Some people catch on quickly when they fly an RC airplane for the first time ..... you could say they're a natural .
But most people need to start with a plane that can fly slowly and is stable ( self-righting ) .
And for an unassisted first time flyer it's probably best to build a disposable airframe , since it's likely to crash a time or two .

The main ingredient for slow flight is "low wing loading" ...... maximum wing area combined with minimum weight . With your heavy electronics , you can achieve low wing loading by building a large airplane with a lot of wing area .

The main ingredient for stability is an airframe designed to have a high wing with dihedral ( wing ends angled up ) , or stability can be achieved with electronic stabilization .


A very simple disposable airframe that will probably work with your electronics is the Super Easy , it's ugly ( looks like a big paper airplane ) ..... but it flies well . It also protects your motor/prop if crashed nose-first .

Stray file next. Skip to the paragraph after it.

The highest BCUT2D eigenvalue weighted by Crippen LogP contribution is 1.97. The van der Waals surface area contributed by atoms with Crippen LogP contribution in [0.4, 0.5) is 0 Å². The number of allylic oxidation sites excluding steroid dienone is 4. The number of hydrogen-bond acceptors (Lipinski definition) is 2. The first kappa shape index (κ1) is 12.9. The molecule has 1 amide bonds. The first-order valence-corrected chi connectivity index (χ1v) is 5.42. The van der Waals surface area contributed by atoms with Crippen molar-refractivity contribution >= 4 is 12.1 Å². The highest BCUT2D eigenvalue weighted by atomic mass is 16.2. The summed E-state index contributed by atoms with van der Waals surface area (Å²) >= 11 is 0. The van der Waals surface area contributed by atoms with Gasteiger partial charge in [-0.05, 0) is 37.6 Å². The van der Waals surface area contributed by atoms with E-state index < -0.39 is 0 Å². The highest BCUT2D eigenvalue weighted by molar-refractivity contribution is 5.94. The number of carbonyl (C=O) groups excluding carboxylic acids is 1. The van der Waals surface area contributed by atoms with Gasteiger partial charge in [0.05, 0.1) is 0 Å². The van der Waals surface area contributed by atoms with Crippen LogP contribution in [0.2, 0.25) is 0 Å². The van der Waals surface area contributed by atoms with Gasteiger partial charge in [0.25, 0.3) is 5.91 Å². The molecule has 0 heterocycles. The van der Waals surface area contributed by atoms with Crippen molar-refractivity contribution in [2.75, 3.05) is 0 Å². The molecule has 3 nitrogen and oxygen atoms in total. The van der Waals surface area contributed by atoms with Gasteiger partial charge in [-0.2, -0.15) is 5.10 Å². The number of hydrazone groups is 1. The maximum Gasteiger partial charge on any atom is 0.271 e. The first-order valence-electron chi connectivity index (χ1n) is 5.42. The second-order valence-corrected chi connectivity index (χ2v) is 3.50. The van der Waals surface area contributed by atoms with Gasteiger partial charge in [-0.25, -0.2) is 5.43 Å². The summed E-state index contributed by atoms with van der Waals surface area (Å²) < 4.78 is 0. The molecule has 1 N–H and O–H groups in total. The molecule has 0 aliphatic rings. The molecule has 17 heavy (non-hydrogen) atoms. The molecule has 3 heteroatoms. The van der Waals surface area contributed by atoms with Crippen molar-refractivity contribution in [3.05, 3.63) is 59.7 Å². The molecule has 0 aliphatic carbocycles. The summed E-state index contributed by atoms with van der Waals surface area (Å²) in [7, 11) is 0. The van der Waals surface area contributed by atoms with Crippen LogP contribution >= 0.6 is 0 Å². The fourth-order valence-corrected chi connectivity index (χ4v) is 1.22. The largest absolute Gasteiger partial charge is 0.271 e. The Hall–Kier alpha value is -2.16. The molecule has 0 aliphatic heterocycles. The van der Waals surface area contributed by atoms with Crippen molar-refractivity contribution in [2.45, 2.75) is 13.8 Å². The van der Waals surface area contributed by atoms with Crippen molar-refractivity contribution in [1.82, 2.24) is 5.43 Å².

Here is a video of a first time builder/flyer attempting his first flights with a Super Easy :


RcGroups Scratchbuild "SuperEasy" maiden flight (1 min 28 sec)






Here is a video of a later flight by the same guy and his Super Easy :


RcGroups "SuperEasy" scratch build short flight (1 min 10 sec)
Jan 19, 2019, 07:41 PM
IMO ( In My Opinion ) →
balsa or carbon's Avatar
If you haven't already done so , practice on an RC simulator . There are free RC sim downloads for PC , and there are free RC sim apps for touchscreen mobile devices .
Jan 19, 2019, 10:17 PM
Registered User
Thread OP
So from what I can work out from the replies, the wing wont work.
I know that BoC's dart plane thing would be easy but tbh I'm not too keen on it.

The other thing both of you said was to actually increase the wing size, so I thought maybe it would be possible to add dihedral ends on both sides of the wing, say 10 inch on each side. Would this help my wing loading enough to fly with this weight?